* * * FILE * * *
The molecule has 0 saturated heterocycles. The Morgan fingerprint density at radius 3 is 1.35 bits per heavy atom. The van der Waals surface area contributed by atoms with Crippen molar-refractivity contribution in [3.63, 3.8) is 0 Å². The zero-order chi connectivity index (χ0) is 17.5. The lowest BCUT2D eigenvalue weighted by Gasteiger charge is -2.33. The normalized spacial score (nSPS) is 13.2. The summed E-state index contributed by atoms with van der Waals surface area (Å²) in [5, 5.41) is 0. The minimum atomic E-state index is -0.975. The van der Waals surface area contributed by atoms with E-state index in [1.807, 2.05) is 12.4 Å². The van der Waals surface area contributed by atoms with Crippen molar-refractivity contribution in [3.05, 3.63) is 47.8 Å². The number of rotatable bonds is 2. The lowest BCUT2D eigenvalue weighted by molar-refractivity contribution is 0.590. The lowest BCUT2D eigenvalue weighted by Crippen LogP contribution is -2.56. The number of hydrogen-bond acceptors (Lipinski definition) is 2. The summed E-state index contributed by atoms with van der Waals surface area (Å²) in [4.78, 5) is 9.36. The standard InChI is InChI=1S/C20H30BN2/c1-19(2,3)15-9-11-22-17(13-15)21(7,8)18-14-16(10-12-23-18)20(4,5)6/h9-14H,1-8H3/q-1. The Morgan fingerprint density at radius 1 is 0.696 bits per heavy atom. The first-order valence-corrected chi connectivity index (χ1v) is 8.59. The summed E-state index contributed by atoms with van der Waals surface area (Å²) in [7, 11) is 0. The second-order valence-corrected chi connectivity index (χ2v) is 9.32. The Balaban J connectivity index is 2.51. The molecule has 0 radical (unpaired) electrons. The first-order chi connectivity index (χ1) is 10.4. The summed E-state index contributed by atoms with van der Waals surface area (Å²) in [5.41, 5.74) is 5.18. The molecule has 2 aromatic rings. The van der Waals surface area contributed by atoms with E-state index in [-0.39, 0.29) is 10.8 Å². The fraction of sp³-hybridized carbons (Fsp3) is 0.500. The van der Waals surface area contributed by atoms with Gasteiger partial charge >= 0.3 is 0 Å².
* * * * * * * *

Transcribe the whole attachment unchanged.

The molecule has 0 saturated heterocycles. The Morgan fingerprint density at radius 3 is 1.35 bits per heavy atom. The van der Waals surface area contributed by atoms with Crippen molar-refractivity contribution in [3.63, 3.8) is 0 Å². The zero-order chi connectivity index (χ0) is 17.5. The lowest BCUT2D eigenvalue weighted by Gasteiger charge is -2.33. The normalized spacial score (nSPS) is 13.2. The summed E-state index contributed by atoms with van der Waals surface area (Å²) in [5, 5.41) is 0. The minimum atomic E-state index is -0.975. The van der Waals surface area contributed by atoms with E-state index in [1.807, 2.05) is 12.4 Å². The van der Waals surface area contributed by atoms with Crippen molar-refractivity contribution in [3.05, 3.63) is 47.8 Å². The number of rotatable bonds is 2. The lowest BCUT2D eigenvalue weighted by molar-refractivity contribution is 0.590. The lowest BCUT2D eigenvalue weighted by Crippen LogP contribution is -2.56. The number of hydrogen-bond acceptors (Lipinski definition) is 2. The summed E-state index contributed by atoms with van der Waals surface area (Å²) in [4.78, 5) is 9.36. The standard InChI is InChI=1S/C20H30BN2/c1-19(2,3)15-9-11-22-17(13-15)21(7,8)18-14-16(10-12-23-18)20(4,5)6/h9-14H,1-8H3/q-1. The Morgan fingerprint density at radius 1 is 0.696 bits per heavy atom. The first-order valence-corrected chi connectivity index (χ1v) is 8.59. The summed E-state index contributed by atoms with van der Waals surface area (Å²) in [7, 11) is 0. The second-order valence-corrected chi connectivity index (χ2v) is 9.32. The Balaban J connectivity index is 2.51. The molecule has 0 radical (unpaired) electrons. The first-order chi connectivity index (χ1) is 10.4. The summed E-state index contributed by atoms with van der Waals surface area (Å²) in [5.41, 5.74) is 5.18. The molecule has 2 aromatic rings. The van der Waals surface area contributed by atoms with E-state index in [-0.39, 0.29) is 10.8 Å². The fraction of sp³-hybridized carbons (Fsp3) is 0.500. The van der Waals surface area contributed by atoms with Gasteiger partial charge >= 0.3 is 0 Å².